sadfuzz
sadfuzz
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red-lipstick:

MikaNitta aka Mika Nitta (Japan) - To Mourn For The Moth Baby, 2014 Paintings
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supersonicart:

Hikari Shimoda’s “Fantastic Planet, Goodbye Man" Preview and Interview.
This Saturday, July 19th Corey Helford Gallery Circa in Culver City, California will be presenting Hikari Shimoda’s “Fantastic Planet, Goodbye Man.”
Hikari’s pastel colored work features horned children with stars in their eyes and scars on their necks, that are painted in a style reminiscent of Manga and Anime, as metaphorical essays on the fragile mortality of human life. These ideas have been influenced by such occurrences as the Fukushima Reactor and Chernobyl disasters.
I had the chance to ask the very gifted and outstanding artist a few questions about her work, thoughts on eyes, and beliefs behind “Fantastic Planet, Goodbye Man" which you can read below (And also see more paintings and studio shots!):
Read More
supersonicart:

Hikari Shimoda’s “Fantastic Planet, Goodbye Man" Preview and Interview.
This Saturday, July 19th Corey Helford Gallery Circa in Culver City, California will be presenting Hikari Shimoda’s “Fantastic Planet, Goodbye Man.”
Hikari’s pastel colored work features horned children with stars in their eyes and scars on their necks, that are painted in a style reminiscent of Manga and Anime, as metaphorical essays on the fragile mortality of human life. These ideas have been influenced by such occurrences as the Fukushima Reactor and Chernobyl disasters.
I had the chance to ask the very gifted and outstanding artist a few questions about her work, thoughts on eyes, and beliefs behind “Fantastic Planet, Goodbye Man" which you can read below (And also see more paintings and studio shots!):
Read More
supersonicart:

Hikari Shimoda’s “Fantastic Planet, Goodbye Man" Preview and Interview.
This Saturday, July 19th Corey Helford Gallery Circa in Culver City, California will be presenting Hikari Shimoda’s “Fantastic Planet, Goodbye Man.”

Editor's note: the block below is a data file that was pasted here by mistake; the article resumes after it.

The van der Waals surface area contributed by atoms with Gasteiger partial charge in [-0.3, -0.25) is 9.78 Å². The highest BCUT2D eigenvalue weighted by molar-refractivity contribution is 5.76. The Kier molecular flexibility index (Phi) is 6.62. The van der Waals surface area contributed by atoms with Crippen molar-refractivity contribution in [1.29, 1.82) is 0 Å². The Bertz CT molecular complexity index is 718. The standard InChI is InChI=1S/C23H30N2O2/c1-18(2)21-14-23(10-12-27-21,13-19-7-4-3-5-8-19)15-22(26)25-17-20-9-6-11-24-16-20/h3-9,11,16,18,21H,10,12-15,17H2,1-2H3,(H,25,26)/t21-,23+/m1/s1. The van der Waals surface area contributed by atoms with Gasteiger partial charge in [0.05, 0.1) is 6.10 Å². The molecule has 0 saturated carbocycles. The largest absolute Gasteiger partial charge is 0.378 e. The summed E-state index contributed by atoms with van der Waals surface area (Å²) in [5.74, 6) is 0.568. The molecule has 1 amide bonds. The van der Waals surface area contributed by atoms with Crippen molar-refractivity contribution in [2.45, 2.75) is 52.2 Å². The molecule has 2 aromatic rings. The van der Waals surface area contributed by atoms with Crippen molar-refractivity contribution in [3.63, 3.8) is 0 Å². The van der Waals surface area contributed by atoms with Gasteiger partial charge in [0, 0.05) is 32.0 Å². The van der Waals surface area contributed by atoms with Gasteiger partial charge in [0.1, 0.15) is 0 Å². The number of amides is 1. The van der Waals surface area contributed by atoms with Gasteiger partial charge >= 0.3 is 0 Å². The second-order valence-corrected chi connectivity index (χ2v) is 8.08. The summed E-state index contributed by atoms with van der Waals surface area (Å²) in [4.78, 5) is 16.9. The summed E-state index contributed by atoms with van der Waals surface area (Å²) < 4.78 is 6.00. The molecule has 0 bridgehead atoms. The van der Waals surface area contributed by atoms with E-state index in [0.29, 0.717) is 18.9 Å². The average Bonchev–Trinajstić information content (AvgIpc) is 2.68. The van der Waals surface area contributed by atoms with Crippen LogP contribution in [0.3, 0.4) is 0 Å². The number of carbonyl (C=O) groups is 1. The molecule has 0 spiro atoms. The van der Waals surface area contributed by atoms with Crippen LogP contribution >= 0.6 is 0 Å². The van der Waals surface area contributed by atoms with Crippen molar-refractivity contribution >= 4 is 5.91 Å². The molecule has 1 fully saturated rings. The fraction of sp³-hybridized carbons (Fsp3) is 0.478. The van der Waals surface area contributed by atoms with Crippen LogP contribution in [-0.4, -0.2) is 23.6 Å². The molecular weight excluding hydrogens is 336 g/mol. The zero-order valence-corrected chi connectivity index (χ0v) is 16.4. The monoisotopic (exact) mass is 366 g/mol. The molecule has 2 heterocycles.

Hikari’s pastel colored work features horned children with stars in their eyes and scars on their necks, that are painted in a style reminiscent of Manga and Anime, as metaphorical essays on the fragile mortality of human life. These ideas have been influenced by such occurrences as the Fukushima Reactor and Chernobyl disasters.
I had the chance to ask the very gifted and outstanding artist a few questions about her work, thoughts on eyes, and beliefs behind “Fantastic Planet, Goodbye Man" which you can read below (And also see more paintings and studio shots!):
Read More
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(via Juxtapoz Magazine - John Dolan “John and George” @ Howard Griffin Gallery, London)
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(via Juxtapoz Magazine - Surreal Paintings by Alex Gardner)
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(via Juxtapoz Magazine - New Work By Akino Kondoh)
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(via Juxtapoz Magazine - Graphic Hyppereal Paintings By Fábio Magalhães)
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psicomana:

Pierpaolo Ferrari
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myampgoesto11:

Drawings by Vicki Ling | On Tumblr
My Amp Goes To 11: Twitter | Instagram
myampgoesto11:

Drawings by Vicki Ling | On Tumblr
My Amp Goes To 11: Twitter | Instagram
myampgoesto11:

Drawings by Vicki Ling | On Tumblr
My Amp Goes To 11: Twitter | Instagram
myampgoesto11:

Drawings by Vicki Ling | On Tumblr
My Amp Goes To 11: Twitter | Instagram
myampgoesto11:

Drawings by Vicki Ling | On Tumblr
My Amp Goes To 11: Twitter | Instagram
myampgoesto11:

Drawings by Vicki Ling | On Tumblr
My Amp Goes To 11: Twitter | Instagram
myampgoesto11:

Drawings by Vicki Ling | On Tumblr
My Amp Goes To 11: Twitter | Instagram
myampgoesto11:

Drawings by Vicki Ling | On Tumblr
My Amp Goes To 11: Twitter | Instagram
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